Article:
Patternicity as a unifying principle of human ingenuity

31 May

I have been impressed over the last few years by the so called ‘cognitive turn’ in matters pertaining to philosophy and methodology in the social sciences and history. In particular I have been struck by the phenomena of ‘apophenia’ which serves as something of a lynchpin of psychological epistemology, helping us to see how humans have an inherent capacity for understanding, abstraction and interaction with their environment.

Michael Shermer has written extensively on apophenia; he prefers the labels of patternicity and agenticity to describe the mental process of reasoning and abstraction when the sentient brain is able to find meaningful patterns in the various phenomena it encounters. Whilst apophenia is generally characterised as a Type 1 cognitive error of a false positive (finding a meaningful pattern in randomised data), Shermer’s allied concepts of patternicity and agenticity underline our more generalised innate capacity to generate comprehension and purposiveness in our understandings of the external habitat, such meanings being fallacious in the type 1 sense or otherwise.

Shermer’s definition of patternicity: the tendency to find meaningful patterns in both meaningful and meaningless noise.

Facial recognition is a primary example of how patternicity is crucially imbued into child development, with two black dots on a piece of cardboard able to prompt a smile in infants, whilst a single dot was not. And our wider ability for pattern recognition is suggestive of an a priori epistemology capacity to analyse complex data sets into pertinent categories.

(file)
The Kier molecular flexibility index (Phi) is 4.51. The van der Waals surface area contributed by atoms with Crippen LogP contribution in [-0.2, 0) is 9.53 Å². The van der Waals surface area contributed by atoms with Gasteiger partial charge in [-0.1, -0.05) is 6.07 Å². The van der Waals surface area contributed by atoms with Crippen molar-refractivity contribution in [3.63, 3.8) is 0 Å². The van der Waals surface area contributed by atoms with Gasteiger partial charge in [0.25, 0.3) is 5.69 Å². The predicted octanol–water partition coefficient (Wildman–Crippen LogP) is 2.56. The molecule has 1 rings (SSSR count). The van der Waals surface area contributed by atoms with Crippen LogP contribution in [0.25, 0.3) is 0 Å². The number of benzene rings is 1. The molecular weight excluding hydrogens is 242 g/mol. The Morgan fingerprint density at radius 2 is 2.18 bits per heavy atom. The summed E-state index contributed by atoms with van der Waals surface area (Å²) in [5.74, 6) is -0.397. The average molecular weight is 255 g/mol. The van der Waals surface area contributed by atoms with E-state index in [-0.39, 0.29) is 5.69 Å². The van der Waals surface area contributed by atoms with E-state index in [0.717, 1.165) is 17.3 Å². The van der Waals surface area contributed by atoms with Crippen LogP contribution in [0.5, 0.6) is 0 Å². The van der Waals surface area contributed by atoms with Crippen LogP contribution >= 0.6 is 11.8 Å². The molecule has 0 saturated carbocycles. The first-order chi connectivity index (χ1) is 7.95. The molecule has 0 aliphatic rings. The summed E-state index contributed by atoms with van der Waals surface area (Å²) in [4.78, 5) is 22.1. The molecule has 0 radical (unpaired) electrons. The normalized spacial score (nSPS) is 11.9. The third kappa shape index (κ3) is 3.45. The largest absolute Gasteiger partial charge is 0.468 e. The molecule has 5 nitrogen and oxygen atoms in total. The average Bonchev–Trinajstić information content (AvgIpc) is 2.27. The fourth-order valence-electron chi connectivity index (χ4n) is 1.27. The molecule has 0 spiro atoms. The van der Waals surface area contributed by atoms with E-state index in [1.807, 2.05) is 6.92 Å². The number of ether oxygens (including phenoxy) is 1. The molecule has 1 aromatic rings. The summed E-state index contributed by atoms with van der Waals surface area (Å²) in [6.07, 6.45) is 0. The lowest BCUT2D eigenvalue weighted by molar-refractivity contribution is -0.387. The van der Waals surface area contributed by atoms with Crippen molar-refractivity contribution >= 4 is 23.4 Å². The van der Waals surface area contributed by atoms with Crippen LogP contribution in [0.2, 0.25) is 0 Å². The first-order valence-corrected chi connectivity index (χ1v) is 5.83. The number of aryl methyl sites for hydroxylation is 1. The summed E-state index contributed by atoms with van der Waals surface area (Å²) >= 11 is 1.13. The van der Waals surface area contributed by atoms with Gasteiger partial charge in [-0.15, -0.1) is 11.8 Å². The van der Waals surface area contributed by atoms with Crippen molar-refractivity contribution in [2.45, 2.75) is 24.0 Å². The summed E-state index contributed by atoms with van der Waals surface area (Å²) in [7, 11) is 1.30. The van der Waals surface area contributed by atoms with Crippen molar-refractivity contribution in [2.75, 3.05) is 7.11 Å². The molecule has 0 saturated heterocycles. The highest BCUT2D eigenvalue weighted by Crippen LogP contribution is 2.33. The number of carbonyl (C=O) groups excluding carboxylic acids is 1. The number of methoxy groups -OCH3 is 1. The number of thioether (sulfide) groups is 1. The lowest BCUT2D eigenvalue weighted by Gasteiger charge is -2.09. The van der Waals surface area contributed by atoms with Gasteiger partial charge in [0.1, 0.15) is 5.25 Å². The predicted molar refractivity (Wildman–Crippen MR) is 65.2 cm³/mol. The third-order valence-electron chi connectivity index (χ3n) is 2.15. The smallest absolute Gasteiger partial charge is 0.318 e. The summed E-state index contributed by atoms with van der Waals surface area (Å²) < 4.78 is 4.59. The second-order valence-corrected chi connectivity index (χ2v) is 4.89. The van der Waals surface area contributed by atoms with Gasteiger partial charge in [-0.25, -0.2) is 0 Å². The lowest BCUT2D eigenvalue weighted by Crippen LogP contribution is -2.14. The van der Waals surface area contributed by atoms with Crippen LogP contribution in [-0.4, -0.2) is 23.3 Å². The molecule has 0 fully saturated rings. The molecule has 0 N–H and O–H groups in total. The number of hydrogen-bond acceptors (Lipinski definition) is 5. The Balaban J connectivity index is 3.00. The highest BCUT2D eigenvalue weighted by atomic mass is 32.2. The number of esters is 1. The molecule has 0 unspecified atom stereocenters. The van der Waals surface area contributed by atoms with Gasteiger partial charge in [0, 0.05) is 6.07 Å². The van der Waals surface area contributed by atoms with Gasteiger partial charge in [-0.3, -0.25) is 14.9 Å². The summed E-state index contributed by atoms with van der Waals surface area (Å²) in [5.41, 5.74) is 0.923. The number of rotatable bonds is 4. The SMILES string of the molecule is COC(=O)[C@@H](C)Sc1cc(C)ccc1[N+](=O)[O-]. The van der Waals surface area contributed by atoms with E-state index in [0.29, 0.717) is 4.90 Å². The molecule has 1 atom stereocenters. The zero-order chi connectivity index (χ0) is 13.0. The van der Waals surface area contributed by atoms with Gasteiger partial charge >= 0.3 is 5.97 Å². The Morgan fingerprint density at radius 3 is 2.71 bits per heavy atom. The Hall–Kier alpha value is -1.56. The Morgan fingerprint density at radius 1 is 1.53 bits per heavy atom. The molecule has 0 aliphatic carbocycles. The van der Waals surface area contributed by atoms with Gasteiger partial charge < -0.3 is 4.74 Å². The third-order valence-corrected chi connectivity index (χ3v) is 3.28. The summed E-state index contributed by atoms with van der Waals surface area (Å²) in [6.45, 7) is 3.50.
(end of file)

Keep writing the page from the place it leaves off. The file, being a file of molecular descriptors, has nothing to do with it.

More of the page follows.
Patternicity is a central component of human intellectual life, our ability to comprehend and project meanings onto the complex series of elements and phenomena that we encounter in our sentient existence. We are able to intellectualise and make causal inferences about our environment and society, and go on to project a vast range of typologies and classifications of phenomena that present to us in terms of interrelated components and meaningful systems.

The historian and historiographer E H Carr offered up his prescient take on how we begin to construct the temporal reality we inhabit, with a little bit of help from Talcott Parsons: